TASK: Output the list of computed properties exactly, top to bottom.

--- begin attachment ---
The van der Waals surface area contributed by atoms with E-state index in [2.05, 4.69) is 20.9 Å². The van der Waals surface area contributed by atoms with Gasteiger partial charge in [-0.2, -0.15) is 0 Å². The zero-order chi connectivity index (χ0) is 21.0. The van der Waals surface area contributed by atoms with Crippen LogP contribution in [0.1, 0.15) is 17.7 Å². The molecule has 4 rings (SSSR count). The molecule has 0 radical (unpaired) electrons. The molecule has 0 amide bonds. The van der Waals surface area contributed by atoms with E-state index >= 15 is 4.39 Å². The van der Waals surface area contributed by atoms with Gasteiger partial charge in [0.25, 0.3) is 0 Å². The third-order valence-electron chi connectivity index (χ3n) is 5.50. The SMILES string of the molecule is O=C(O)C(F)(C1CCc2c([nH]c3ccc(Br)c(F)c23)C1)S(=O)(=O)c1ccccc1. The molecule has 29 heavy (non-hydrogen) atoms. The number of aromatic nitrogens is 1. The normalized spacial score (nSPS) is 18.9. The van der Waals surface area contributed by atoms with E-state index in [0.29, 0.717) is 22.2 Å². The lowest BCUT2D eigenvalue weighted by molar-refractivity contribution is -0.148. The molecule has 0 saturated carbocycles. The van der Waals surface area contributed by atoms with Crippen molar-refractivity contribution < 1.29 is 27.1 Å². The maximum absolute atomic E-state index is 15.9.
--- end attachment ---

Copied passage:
The van der Waals surface area contributed by atoms with E-state index in [2.05, 4.69) is 20.9 Å². The van der Waals surface area contributed by atoms with Gasteiger partial charge in [-0.2, -0.15) is 0 Å². The zero-order chi connectivity index (χ0) is 21.0. The van der Waals surface area contributed by atoms with Crippen LogP contribution in [0.1, 0.15) is 17.7 Å². The molecule has 4 rings (SSSR count). The molecule has 0 radical (unpaired) electrons. The molecule has 0 amide bonds. The van der Waals surface area contributed by atoms with E-state index >= 15 is 4.39 Å². The van der Waals surface area contributed by atoms with Gasteiger partial charge in [0.25, 0.3) is 0 Å². The third-order valence-electron chi connectivity index (χ3n) is 5.50. The SMILES string of the molecule is O=C(O)C(F)(C1CCc2c([nH]c3ccc(Br)c(F)c23)C1)S(=O)(=O)c1ccccc1. The molecule has 29 heavy (non-hydrogen) atoms. The number of aromatic nitrogens is 1. The normalized spacial score (nSPS) is 18.9. The van der Waals surface area contributed by atoms with E-state index in [0.29, 0.717) is 22.2 Å². The lowest BCUT2D eigenvalue weighted by molar-refractivity contribution is -0.148. The molecule has 0 saturated carbocycles. The van der Waals surface area contributed by atoms with Crippen molar-refractivity contribution < 1.29 is 27.1 Å². The maximum absolute atomic E-state index is 15.9.